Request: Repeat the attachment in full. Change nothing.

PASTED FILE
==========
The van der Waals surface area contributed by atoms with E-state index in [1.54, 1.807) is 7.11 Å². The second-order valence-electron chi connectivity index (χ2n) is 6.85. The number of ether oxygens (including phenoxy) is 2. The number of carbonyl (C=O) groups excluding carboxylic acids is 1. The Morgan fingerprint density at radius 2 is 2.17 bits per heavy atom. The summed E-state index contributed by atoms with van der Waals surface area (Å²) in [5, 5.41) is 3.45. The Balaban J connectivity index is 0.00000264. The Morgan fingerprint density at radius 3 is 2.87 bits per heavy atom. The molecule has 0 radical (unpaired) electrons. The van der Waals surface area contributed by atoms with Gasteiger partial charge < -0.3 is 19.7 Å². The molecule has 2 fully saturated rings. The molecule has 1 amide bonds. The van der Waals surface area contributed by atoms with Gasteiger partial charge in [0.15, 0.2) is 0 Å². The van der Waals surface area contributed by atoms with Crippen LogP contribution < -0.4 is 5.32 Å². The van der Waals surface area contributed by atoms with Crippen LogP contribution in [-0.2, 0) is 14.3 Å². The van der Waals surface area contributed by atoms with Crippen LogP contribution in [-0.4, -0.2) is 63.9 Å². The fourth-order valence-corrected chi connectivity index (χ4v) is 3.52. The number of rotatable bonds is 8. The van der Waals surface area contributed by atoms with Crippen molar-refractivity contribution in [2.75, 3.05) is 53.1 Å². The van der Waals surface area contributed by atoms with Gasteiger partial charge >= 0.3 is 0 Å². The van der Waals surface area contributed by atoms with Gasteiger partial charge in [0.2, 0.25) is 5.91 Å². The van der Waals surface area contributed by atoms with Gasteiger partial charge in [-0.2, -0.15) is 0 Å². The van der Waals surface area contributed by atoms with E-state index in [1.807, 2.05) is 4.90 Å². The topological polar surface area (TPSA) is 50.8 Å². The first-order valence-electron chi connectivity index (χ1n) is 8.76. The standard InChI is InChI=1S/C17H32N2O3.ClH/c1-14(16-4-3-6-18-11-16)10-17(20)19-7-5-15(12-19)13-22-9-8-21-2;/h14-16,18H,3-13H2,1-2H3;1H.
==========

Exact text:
The van der Waals surface area contributed by atoms with E-state index in [1.54, 1.807) is 7.11 Å². The second-order valence-electron chi connectivity index (χ2n) is 6.85. The number of ether oxygens (including phenoxy) is 2. The number of carbonyl (C=O) groups excluding carboxylic acids is 1. The Morgan fingerprint density at radius 2 is 2.17 bits per heavy atom. The summed E-state index contributed by atoms with van der Waals surface area (Å²) in [5, 5.41) is 3.45. The Balaban J connectivity index is 0.00000264. The Morgan fingerprint density at radius 3 is 2.87 bits per heavy atom. The molecule has 0 radical (unpaired) electrons. The van der Waals surface area contributed by atoms with Gasteiger partial charge < -0.3 is 19.7 Å². The molecule has 2 fully saturated rings. The molecule has 1 amide bonds. The van der Waals surface area contributed by atoms with Gasteiger partial charge in [0.15, 0.2) is 0 Å². The van der Waals surface area contributed by atoms with Crippen LogP contribution < -0.4 is 5.32 Å². The van der Waals surface area contributed by atoms with Crippen LogP contribution in [-0.2, 0) is 14.3 Å². The van der Waals surface area contributed by atoms with Crippen LogP contribution in [-0.4, -0.2) is 63.9 Å². The fourth-order valence-corrected chi connectivity index (χ4v) is 3.52. The number of rotatable bonds is 8. The van der Waals surface area contributed by atoms with Crippen molar-refractivity contribution in [2.75, 3.05) is 53.1 Å². The van der Waals surface area contributed by atoms with Gasteiger partial charge >= 0.3 is 0 Å². The van der Waals surface area contributed by atoms with Gasteiger partial charge in [0.2, 0.25) is 5.91 Å². The van der Waals surface area contributed by atoms with Gasteiger partial charge in [-0.2, -0.15) is 0 Å². The van der Waals surface area contributed by atoms with E-state index in [1.807, 2.05) is 4.90 Å². The topological polar surface area (TPSA) is 50.8 Å². The first-order valence-electron chi connectivity index (χ1n) is 8.76. The standard InChI is InChI=1S/C17H32N2O3.ClH/c1-14(16-4-3-6-18-11-16)10-17(20)19-7-5-15(12-19)13-22-9-8-21-2;/h14-16,18H,3-13H2,1-2H3;1H.